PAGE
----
In the Path of Solar Eclipse Totality

Aug 22, 2017

KSMU's Michele Skalicky traveled to the path of totality for Monday's solar eclipse. She shares her experience.

Monday morning, three hours before the start of the solar eclipse, my family and I dragged chairs and a cooler to a sunny spot overlooking Winegar Lake at the Missouri Department of Conservation’s Scrivner Road Conservation Area near Russellville in Cole County.  It was a long, hot wait to see the solar eclipse in the band of totality.

About 50 others joined us there—still more were watching from other places on the conservation area—people from all backgrounds and political beliefs drawn together to witness something few ever get to see.

Jeff Matthews brought his family and a neighbor 8 ½ hours from Tyler, Texas just to see the eclipse.

"I was at a committee meeting," according to Matthews,  "and someone said, 'you know, I'm going to the eclipse," and I said, 'well, that sounds like a really good idea.  I'm going to go, too."

His wife, Amalie, kids, Lucy and Kate, their cousin, Annie Vieau and friend Beya Medellin were excited as they got out of the van and got ready for the big event.

"I just think it's so wonderful that we can be here...I want to see the stars come out.  To see the stars in the daytime would be amazing," said Amalie.

"It's going to be really cool to see it like night but in the middle of the day, I guess, so that would be kind of neat.  I'm kind of excited for it to look like a full moon cycle's happening," said the Matthews kids.

Helen Sinner came to the Scrivner Rd. Conservation Area from nearby Camdenton.

"You don't get that many opportunities to see a total solar eclipse.  I've seen a partial before in Costa Rica.  We're so close, why miss it?  That's just crazy," said Sinner.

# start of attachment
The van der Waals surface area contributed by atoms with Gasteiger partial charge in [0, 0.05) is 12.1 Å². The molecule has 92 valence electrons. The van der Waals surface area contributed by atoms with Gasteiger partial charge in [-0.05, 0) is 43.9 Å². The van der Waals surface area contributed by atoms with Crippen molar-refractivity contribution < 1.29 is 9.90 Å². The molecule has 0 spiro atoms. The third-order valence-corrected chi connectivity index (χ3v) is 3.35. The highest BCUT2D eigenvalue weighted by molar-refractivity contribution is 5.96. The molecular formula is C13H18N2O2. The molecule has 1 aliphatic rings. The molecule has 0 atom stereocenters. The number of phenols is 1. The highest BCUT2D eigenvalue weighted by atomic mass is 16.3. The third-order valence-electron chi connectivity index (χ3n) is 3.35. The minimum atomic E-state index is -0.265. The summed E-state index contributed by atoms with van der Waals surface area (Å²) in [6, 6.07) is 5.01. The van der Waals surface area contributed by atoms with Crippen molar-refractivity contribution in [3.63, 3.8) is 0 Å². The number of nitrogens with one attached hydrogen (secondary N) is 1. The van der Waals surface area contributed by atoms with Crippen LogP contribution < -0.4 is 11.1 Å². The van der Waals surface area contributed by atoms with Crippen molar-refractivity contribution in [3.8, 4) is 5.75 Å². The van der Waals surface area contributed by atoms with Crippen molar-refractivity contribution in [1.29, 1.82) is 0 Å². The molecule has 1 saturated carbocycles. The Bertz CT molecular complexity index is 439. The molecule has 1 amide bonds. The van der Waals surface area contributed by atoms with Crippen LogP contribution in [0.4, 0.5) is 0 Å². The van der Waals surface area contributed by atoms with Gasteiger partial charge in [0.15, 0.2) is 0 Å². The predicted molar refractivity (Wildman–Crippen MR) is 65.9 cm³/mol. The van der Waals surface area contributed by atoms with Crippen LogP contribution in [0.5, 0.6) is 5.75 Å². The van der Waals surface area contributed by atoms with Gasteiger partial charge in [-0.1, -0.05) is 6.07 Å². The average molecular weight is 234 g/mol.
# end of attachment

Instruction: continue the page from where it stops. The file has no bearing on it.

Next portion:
Debbie Blair, from Linn Creek, came to the area with her friend, Helen.

"Those once in a lifetime experiences are opportunities that you can't miss.  It's going to be spectacular. and it's going to get a little chilly, which we could use right now," she said.

Tom Schlatter was the first one to set up at Winegar Lake.  He arrived a little after 8 with his two grown children—one who had flown in from San Francisco for the eclipse.  Schlatter was most excited about one thing.

"The full glory of totality.  I want to see the corona.  That's what I want to see," he said.

One of the things I found more interesting:  as totality neared, the insects that are active during the day went quiet.  And slowly, nocturnal insects began their chorus

As totality neared, the excitement was palpable.  Finally, the moment everyone had waited for, arrived.

The Matthews family from Texas watched the eclipse from a spot along the lake.

Reporter:  "Guys, was it worth it?"  Matthews family:  "absolutely."  Reporter:  "What did you think?"  Matthews family:  "I thought it was going to be actually nighttime, but when the sun came back out, man it looked like a spotlight was coming down." 

"I actually liked the progression looking at the lake,"  said Amalie Matthews.   Her husband, Jeff, chimed in, "looking at the lake and watching the lake get dim and then back to light within two minutes." 

"And then the cicadas coming out," said Amalie.  "Yeah, it was totally worth it.  That was one of the most awesome things I've ever seen."

Tom Schlatter wasn’t disappointed either.

"It was awesome," he said.  "We didn't see the shadow bands but then we didn't waste too much time looking for that.  We didn't see the diamond ring on the way in, but on the way out we definitely saw it." 

"Did anyone see the Baily's beads?" he asked his kids.  His son didn't see the beads, but his daughter did. 

Kaj Erickson watched the total eclipse with his girlfriend, Annie Rosin and her family.  The astrophysics major from the University of Minnesota described the experience.

"I was terrified, honestly," he said.  "I've never seen anything like that.  That was amazing, but it was very cool.  It was bizarre."

While he knew the sun would come back, he said, it was unnatural and not something you ever see.  His girlfriend, also a University of Minnesota student, was equally awed.

"I, like, let out an involuntary yelp when it happened," she said.  "I was like, 'oh my gosh.  That's it.  I've seen graphics of what it should look like, but the actual eclipse was so much more incredible than I was, like, ready for, I think, and it happened so fast and everything around--there was like a 360 sunset happening.  Yeah, it was incredible."

After totality, which lasted only a little more than a minute, daylight returned all too quickly.  I found myself wishing I could have just a little more time in totality.  Soon after it was over, everyone packed up their gear, loaded up their cars and drove away to resume their own lives but now with one, spectacular shared experience.